# how to compute the cohomology ring of grassmannian G(4,2)

I need to compute the ring of cohomologies over the integers of the complex grassmannian G(4,2).

As I understand, one can use the Schubert cells and cellular homology to show that the homology groups of G(4,2) are free abelian with bases corresponding to the appropriate Schubert cells. And the cohomology groups have the same structure, am I right?

Now - I want to understand how the cup product looks like in this case without using some general formulas (like Pieri's or Giambelli's) which seem to be hard to prove. How can I do that? I don't understand how one can compute cup products using cellular cohomology. Thank you.

• Only the Euler characteristic is discussed here, but the answers (other than mine) may have useful references? Aug 15, 2015 at 20:41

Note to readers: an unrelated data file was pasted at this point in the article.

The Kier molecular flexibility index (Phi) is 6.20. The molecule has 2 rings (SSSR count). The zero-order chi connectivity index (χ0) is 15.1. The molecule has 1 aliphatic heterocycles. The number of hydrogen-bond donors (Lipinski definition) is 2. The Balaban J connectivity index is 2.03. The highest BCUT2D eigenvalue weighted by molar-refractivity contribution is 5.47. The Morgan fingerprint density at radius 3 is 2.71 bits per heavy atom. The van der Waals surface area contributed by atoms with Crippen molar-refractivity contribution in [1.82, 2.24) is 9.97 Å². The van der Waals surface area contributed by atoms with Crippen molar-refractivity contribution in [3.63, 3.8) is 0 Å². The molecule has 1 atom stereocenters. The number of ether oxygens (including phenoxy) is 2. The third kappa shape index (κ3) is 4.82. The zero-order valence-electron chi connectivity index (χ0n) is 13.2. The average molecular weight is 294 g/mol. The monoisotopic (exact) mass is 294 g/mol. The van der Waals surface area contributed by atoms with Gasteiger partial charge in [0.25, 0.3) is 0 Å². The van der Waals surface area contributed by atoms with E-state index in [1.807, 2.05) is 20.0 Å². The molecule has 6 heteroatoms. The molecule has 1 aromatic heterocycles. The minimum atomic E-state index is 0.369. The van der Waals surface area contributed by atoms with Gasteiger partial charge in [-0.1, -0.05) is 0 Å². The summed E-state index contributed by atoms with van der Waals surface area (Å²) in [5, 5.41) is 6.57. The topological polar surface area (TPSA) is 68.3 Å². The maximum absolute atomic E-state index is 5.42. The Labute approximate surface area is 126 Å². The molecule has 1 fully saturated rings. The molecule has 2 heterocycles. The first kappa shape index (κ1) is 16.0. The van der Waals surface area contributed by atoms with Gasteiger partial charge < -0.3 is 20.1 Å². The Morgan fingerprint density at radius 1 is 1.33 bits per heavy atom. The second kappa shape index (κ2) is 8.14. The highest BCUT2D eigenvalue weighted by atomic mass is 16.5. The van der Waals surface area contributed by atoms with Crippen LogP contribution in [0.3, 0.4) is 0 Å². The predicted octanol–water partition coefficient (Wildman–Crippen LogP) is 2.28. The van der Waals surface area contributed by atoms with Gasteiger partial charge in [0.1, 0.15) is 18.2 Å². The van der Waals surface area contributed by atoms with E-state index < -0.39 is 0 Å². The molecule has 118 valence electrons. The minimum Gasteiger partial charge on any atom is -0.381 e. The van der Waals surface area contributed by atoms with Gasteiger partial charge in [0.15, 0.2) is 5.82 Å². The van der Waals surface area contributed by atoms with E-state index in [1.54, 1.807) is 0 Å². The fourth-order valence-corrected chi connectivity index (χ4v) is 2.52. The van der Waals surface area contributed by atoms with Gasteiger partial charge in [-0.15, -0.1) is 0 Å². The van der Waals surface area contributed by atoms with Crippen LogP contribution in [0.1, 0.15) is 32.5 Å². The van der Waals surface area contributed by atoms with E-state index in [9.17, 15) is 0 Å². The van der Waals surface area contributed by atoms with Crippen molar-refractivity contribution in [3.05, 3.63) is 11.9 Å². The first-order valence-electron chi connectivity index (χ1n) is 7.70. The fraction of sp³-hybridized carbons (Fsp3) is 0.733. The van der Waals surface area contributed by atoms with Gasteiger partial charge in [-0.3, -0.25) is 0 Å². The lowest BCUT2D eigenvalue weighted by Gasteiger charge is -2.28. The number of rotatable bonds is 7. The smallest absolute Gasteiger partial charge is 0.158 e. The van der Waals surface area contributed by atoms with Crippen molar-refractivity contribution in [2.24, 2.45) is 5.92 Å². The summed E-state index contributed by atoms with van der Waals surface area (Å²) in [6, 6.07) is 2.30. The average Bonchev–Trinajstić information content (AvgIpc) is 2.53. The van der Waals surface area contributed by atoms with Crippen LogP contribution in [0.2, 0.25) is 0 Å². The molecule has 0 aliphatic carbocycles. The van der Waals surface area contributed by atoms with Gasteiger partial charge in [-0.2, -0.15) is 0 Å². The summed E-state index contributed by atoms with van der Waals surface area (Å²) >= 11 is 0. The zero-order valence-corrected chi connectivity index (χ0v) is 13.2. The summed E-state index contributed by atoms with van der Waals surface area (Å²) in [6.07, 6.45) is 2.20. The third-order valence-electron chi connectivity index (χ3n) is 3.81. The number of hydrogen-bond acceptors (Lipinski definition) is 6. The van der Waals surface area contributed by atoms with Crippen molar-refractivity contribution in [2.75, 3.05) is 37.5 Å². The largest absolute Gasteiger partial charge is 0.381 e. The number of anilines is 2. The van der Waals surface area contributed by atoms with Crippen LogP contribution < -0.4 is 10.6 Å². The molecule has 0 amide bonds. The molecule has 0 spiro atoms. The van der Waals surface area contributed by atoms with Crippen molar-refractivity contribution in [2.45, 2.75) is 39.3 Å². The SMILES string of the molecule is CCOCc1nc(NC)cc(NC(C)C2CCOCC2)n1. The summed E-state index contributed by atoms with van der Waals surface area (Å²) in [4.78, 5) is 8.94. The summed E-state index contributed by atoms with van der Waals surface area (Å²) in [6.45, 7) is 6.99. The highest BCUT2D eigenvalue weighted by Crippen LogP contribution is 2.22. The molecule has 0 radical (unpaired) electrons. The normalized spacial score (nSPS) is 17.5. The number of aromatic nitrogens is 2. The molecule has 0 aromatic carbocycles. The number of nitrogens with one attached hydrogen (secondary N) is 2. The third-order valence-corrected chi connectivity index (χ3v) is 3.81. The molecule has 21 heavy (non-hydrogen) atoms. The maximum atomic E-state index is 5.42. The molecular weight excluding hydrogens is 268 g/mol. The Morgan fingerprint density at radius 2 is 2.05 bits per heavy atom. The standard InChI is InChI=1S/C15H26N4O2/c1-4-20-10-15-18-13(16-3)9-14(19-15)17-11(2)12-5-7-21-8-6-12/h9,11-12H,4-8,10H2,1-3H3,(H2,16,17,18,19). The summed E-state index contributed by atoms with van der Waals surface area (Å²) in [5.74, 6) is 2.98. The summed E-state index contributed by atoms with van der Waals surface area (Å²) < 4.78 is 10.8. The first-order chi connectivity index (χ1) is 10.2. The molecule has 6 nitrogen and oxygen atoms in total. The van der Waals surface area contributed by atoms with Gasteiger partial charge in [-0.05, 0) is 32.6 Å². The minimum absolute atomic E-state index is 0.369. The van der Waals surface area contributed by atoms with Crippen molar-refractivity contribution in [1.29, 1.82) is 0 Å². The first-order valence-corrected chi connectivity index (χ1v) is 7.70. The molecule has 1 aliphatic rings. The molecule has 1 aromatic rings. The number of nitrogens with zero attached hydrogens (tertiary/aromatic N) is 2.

In case complex grassmannian $G(4,2)$ Schubert cells give you that $H^0=H^2=H^6=H^8=\mathbb Z$ and $H^4=\mathbb Z^2$ (other are zero). Define their generators by $a_2,a_4,a_4',a_6$ and $a_8$. Some theorem about cohomology of a manifold (I don't remember the name) gives us $a_2\cdot a_6=a_8$. And considering cell subspace $\mathbb CP^2=G(3,2)\subset G(4,2)$ shows that $a_2^2=a'_4$.
[Instead this you may write down a spectral sequence for $U(2)$-fibration $V(4,2)\to G(4,2)$]
To show that $a'_4\cdot a_4=0$ consider two Schubert $4$-cells of $G(4,2)$: for basis $v_1,v_2,v_3,v_4\in\mathbb C^4$ they defined as sets of hyperplanes $\langle sv_1+v_2,\,tv_1+v_3\rangle$ and $\langle sv_2+tv_3+v_4,\,v_1\rangle$ for complex parameters $s,t$. Therefore cocycles $a_4$ and $a'_4$ are Poincare-dual for submanifolds $M':=\{W\in G(4,2):W\subset\langle v_2,v_3,v_4\rangle\}$ and $M:=\{W\in G(4,2):W\ni v_1\}$ (because intersection cell with corresponding submanifold is transversal). $M\cap M'=\emptyset$, thus $a'_4\cdot a_4=0$, $a_2\cdot a_4=0$. Also observe that self-intersection indices of $M$ and $M'$ are $1$, therefore $a_4^2=a_4'^2=a_8$.
So, $H^*(G(4,2))=\mathbb Z[a_2,a_4]/(a_2^5,\,\,a_2\cdot a_4,\,\,a_4^2-a_2^4)$.
• The first relation $a_2^5$ is generated by the other two, thus you do not need it. Feb 25, 2021 at 15:27